Sermon does a wonderful job of exploring the complexities of time travel and how along with some magic it can alter reality. For Cate that means wakinSermon does a wonderful job of exploring the complexities of time travel and how along with some magic it can alter reality. For Cate that means waking up to find that the life she remembers never happened for anyone else.
Cate is a spunky character, and I love that she's strong enough, physically and emotionally, to take care of herself. She definitely has her weaknesses and her limitations, but she's willing to doing everything she must to take care of the ones she loves. ...more
The Human Forged is a very interesting take on human cloning. Unlike other books I've read where the science is glossed over or simply ignored, MelchiThe Human Forged is a very interesting take on human cloning. Unlike other books I've read where the science is glossed over or simply ignored, Melchiorri actually meets the challenge and I thought he did a great job, giving a sense of realism to the science that made the story even more unnerving.
This is a deep and dark story that doesn't just rely on action to sell itself. Characters are well developed, the settings are established with enough detail without going overboard and the action actually adds to the story rather than distracting the reader. I would have liked a bit more for the ending, but I would guess there's a sequel in the works that may give me the pieces I was wanting. Overall, it was a captivating read....more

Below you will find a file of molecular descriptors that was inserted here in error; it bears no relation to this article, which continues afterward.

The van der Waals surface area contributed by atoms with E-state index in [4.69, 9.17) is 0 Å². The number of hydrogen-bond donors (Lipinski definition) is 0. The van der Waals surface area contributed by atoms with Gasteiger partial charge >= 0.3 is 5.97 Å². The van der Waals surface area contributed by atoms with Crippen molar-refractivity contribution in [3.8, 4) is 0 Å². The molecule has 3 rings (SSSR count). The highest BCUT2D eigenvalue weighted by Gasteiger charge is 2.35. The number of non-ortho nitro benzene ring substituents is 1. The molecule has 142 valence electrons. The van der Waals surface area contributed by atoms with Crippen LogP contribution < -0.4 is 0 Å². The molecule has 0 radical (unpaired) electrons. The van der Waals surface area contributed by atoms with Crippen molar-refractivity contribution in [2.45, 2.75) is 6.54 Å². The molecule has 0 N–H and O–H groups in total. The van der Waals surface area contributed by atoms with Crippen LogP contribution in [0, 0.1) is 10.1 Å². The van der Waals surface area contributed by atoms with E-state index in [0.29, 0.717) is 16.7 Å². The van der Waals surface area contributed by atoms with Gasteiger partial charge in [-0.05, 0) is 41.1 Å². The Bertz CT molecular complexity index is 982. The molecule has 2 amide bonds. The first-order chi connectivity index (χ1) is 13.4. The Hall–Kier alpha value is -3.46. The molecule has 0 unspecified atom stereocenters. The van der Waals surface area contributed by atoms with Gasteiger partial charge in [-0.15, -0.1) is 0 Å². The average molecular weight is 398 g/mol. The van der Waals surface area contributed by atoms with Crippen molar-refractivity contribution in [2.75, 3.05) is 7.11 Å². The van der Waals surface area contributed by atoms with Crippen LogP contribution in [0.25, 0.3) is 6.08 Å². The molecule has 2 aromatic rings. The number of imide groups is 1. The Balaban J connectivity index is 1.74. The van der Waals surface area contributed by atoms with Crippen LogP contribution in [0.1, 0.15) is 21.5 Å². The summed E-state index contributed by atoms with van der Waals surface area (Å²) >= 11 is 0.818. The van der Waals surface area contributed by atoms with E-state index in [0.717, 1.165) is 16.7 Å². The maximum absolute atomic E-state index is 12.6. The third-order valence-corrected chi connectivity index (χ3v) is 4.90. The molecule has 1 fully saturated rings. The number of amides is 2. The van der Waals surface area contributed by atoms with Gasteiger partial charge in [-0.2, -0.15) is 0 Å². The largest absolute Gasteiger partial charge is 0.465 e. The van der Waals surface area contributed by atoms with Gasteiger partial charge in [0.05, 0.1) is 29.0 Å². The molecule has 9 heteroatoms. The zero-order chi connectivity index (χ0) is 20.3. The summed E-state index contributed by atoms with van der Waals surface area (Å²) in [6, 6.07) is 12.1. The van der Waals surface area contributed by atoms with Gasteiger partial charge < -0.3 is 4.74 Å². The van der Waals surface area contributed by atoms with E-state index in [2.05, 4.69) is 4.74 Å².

Soul Thief by Anne Hope is a great read. Right from the beginning I was hooked by Adrian and wanted to know his and Angie's story. Adrian is a tortureSoul Thief by Anne Hope is a great read. Right from the beginning I was hooked by Adrian and wanted to know his and Angie's story. Adrian is a tortured soul, and Angie becomes his redeemer. I loved how they were complete opposites that actually managed to compliment each other. Hope does a wonderful job of creating characters that are believable and complex. I haven't read the other books in the series, and while it probably would have made things a bit clearer in the beginning, Hope manages to weave in enough info that it's easy to fill in the gaps. I will definitely be checking out the rest of this series! I am very excited to get to book 3 and find out what eventually happens with our hero!...more
The Ghost in the Hollows is about a young teenage girl who is starting at a new school after her parent divorce and dealing with a couple of cheerleadThe Ghost in the Hollows is about a young teenage girl who is starting at a new school after her parent divorce and dealing with a couple of cheerleader bullies. Now at a new school, Faith again has to deal with cheerleader bullies, but she has a group of friends (all boys) who like adventures just like she does and a mysterious ghost to distract her. The story has a lot of promise, and for young readers, Faith presents a positive role model. She wants to be accepted, yet realizes that she needs to stand up for herself and do what's right. It is a quick read and I can see how some young readers would like the story.